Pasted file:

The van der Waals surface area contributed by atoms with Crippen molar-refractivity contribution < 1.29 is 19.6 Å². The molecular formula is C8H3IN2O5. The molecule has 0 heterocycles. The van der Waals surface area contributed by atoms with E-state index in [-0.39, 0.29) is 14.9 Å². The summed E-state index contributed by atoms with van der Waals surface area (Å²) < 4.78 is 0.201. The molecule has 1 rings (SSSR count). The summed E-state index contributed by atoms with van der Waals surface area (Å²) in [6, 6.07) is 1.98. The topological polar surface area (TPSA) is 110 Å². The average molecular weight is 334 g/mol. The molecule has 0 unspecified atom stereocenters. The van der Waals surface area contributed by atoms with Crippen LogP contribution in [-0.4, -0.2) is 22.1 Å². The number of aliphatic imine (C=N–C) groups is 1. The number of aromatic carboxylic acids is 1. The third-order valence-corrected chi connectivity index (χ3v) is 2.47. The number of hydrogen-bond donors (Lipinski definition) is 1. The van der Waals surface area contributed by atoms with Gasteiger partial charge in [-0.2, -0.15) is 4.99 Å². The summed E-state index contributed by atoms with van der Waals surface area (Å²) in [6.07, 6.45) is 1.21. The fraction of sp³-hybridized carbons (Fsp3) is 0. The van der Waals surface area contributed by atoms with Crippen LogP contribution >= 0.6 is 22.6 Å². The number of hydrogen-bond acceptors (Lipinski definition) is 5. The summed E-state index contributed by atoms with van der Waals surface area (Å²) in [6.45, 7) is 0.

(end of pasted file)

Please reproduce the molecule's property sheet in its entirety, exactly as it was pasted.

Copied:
The van der Waals surface area contributed by atoms with Crippen molar-refractivity contribution < 1.29 is 19.6 Å². The molecular formula is C8H3IN2O5. The molecule has 0 heterocycles. The van der Waals surface area contributed by atoms with E-state index in [-0.39, 0.29) is 14.9 Å². The summed E-state index contributed by atoms with van der Waals surface area (Å²) < 4.78 is 0.201. The molecule has 1 rings (SSSR count). The summed E-state index contributed by atoms with van der Waals surface area (Å²) in [6, 6.07) is 1.98. The topological polar surface area (TPSA) is 110 Å². The average molecular weight is 334 g/mol. The molecule has 0 unspecified atom stereocenters. The van der Waals surface area contributed by atoms with Crippen LogP contribution in [-0.4, -0.2) is 22.1 Å². The number of aliphatic imine (C=N–C) groups is 1. The number of aromatic carboxylic acids is 1. The third-order valence-corrected chi connectivity index (χ3v) is 2.47. The number of hydrogen-bond donors (Lipinski definition) is 1. The van der Waals surface area contributed by atoms with Gasteiger partial charge in [-0.2, -0.15) is 4.99 Å². The summed E-state index contributed by atoms with van der Waals surface area (Å²) in [6.07, 6.45) is 1.21. The fraction of sp³-hybridized carbons (Fsp3) is 0. The van der Waals surface area contributed by atoms with Crippen LogP contribution >= 0.6 is 22.6 Å². The number of hydrogen-bond acceptors (Lipinski definition) is 5. The summed E-state index contributed by atoms with van der Waals surface area (Å²) in [6.45, 7) is 0.